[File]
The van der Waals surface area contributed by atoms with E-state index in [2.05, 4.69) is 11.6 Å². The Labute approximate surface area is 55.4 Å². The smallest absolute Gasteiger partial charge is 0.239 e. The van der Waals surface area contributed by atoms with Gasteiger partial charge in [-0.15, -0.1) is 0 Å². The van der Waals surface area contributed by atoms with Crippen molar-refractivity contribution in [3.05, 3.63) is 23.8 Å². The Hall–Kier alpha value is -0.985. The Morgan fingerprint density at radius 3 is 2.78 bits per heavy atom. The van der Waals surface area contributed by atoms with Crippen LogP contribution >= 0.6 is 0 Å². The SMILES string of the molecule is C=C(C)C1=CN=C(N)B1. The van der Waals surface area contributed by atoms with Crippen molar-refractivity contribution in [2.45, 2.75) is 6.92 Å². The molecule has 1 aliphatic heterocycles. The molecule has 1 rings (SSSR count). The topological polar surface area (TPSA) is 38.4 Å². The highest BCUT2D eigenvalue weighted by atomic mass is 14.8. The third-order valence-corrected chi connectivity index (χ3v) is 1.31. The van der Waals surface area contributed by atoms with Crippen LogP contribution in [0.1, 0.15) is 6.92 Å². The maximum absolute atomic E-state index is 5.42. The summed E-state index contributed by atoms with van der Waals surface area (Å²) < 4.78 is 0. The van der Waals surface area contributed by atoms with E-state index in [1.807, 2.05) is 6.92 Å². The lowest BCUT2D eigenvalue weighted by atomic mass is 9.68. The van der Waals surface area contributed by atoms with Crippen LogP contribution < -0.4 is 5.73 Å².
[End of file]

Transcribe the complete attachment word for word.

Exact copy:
The van der Waals surface area contributed by atoms with E-state index in [2.05, 4.69) is 11.6 Å². The Labute approximate surface area is 55.4 Å². The smallest absolute Gasteiger partial charge is 0.239 e. The van der Waals surface area contributed by atoms with Gasteiger partial charge in [-0.15, -0.1) is 0 Å². The van der Waals surface area contributed by atoms with Crippen molar-refractivity contribution in [3.05, 3.63) is 23.8 Å². The Hall–Kier alpha value is -0.985. The Morgan fingerprint density at radius 3 is 2.78 bits per heavy atom. The van der Waals surface area contributed by atoms with Crippen LogP contribution >= 0.6 is 0 Å². The SMILES string of the molecule is C=C(C)C1=CN=C(N)B1. The van der Waals surface area contributed by atoms with Crippen molar-refractivity contribution in [2.45, 2.75) is 6.92 Å². The molecule has 1 aliphatic heterocycles. The molecule has 1 rings (SSSR count). The topological polar surface area (TPSA) is 38.4 Å². The highest BCUT2D eigenvalue weighted by atomic mass is 14.8. The third-order valence-corrected chi connectivity index (χ3v) is 1.31. The van der Waals surface area contributed by atoms with Crippen LogP contribution in [0.1, 0.15) is 6.92 Å². The maximum absolute atomic E-state index is 5.42. The summed E-state index contributed by atoms with van der Waals surface area (Å²) < 4.78 is 0. The van der Waals surface area contributed by atoms with E-state index in [1.807, 2.05) is 6.92 Å². The lowest BCUT2D eigenvalue weighted by atomic mass is 9.68. The van der Waals surface area contributed by atoms with Crippen LogP contribution < -0.4 is 5.73 Å².